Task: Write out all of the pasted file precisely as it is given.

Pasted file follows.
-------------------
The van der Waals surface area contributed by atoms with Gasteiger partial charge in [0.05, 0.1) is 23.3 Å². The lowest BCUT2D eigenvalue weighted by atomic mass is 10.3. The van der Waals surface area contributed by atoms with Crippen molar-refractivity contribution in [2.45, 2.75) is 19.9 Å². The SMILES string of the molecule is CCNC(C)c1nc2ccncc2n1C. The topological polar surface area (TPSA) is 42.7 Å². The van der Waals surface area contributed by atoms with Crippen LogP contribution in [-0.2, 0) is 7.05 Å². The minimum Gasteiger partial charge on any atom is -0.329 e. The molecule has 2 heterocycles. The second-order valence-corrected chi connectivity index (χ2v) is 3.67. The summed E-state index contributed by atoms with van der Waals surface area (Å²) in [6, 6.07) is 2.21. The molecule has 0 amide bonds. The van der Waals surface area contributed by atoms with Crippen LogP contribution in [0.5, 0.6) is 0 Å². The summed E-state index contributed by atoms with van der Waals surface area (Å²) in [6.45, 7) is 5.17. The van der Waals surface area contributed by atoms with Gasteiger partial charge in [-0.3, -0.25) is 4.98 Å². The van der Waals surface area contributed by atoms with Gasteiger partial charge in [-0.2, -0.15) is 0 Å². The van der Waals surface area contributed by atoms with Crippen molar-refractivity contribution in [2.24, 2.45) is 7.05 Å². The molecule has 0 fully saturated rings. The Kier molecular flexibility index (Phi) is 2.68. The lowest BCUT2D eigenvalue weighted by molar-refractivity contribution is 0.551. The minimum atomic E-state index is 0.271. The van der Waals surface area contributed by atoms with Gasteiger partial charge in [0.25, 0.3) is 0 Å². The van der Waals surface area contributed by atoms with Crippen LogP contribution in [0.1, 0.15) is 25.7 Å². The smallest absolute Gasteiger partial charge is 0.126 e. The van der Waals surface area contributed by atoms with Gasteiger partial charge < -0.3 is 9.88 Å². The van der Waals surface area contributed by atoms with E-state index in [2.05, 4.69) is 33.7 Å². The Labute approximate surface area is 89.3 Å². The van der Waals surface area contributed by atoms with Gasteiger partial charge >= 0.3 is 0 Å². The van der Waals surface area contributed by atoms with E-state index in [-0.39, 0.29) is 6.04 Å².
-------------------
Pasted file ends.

The van der Waals surface area contributed by atoms with Gasteiger partial charge in [0.05, 0.1) is 23.3 Å². The lowest BCUT2D eigenvalue weighted by atomic mass is 10.3. The van der Waals surface area contributed by atoms with Crippen molar-refractivity contribution in [2.45, 2.75) is 19.9 Å². The SMILES string of the molecule is CCNC(C)c1nc2ccncc2n1C. The topological polar surface area (TPSA) is 42.7 Å². The van der Waals surface area contributed by atoms with Crippen LogP contribution in [-0.2, 0) is 7.05 Å². The minimum Gasteiger partial charge on any atom is -0.329 e. The molecule has 2 heterocycles. The second-order valence-corrected chi connectivity index (χ2v) is 3.67. The summed E-state index contributed by atoms with van der Waals surface area (Å²) in [6, 6.07) is 2.21. The molecule has 0 amide bonds. The van der Waals surface area contributed by atoms with Crippen LogP contribution in [0.5, 0.6) is 0 Å². The summed E-state index contributed by atoms with van der Waals surface area (Å²) in [6.45, 7) is 5.17. The van der Waals surface area contributed by atoms with Gasteiger partial charge in [-0.3, -0.25) is 4.98 Å². The van der Waals surface area contributed by atoms with Gasteiger partial charge in [-0.2, -0.15) is 0 Å². The van der Waals surface area contributed by atoms with Crippen molar-refractivity contribution in [2.24, 2.45) is 7.05 Å². The molecule has 0 fully saturated rings. The Kier molecular flexibility index (Phi) is 2.68. The lowest BCUT2D eigenvalue weighted by molar-refractivity contribution is 0.551. The minimum atomic E-state index is 0.271. The van der Waals surface area contributed by atoms with Gasteiger partial charge in [0.25, 0.3) is 0 Å². The van der Waals surface area contributed by atoms with Crippen LogP contribution in [0.1, 0.15) is 25.7 Å². The smallest absolute Gasteiger partial charge is 0.126 e. The van der Waals surface area contributed by atoms with Gasteiger partial charge < -0.3 is 9.88 Å². The van der Waals surface area contributed by atoms with E-state index in [2.05, 4.69) is 33.7 Å². The Labute approximate surface area is 89.3 Å². The van der Waals surface area contributed by atoms with Gasteiger partial charge >= 0.3 is 0 Å². The van der Waals surface area contributed by atoms with E-state index in [-0.39, 0.29) is 6.04 Å².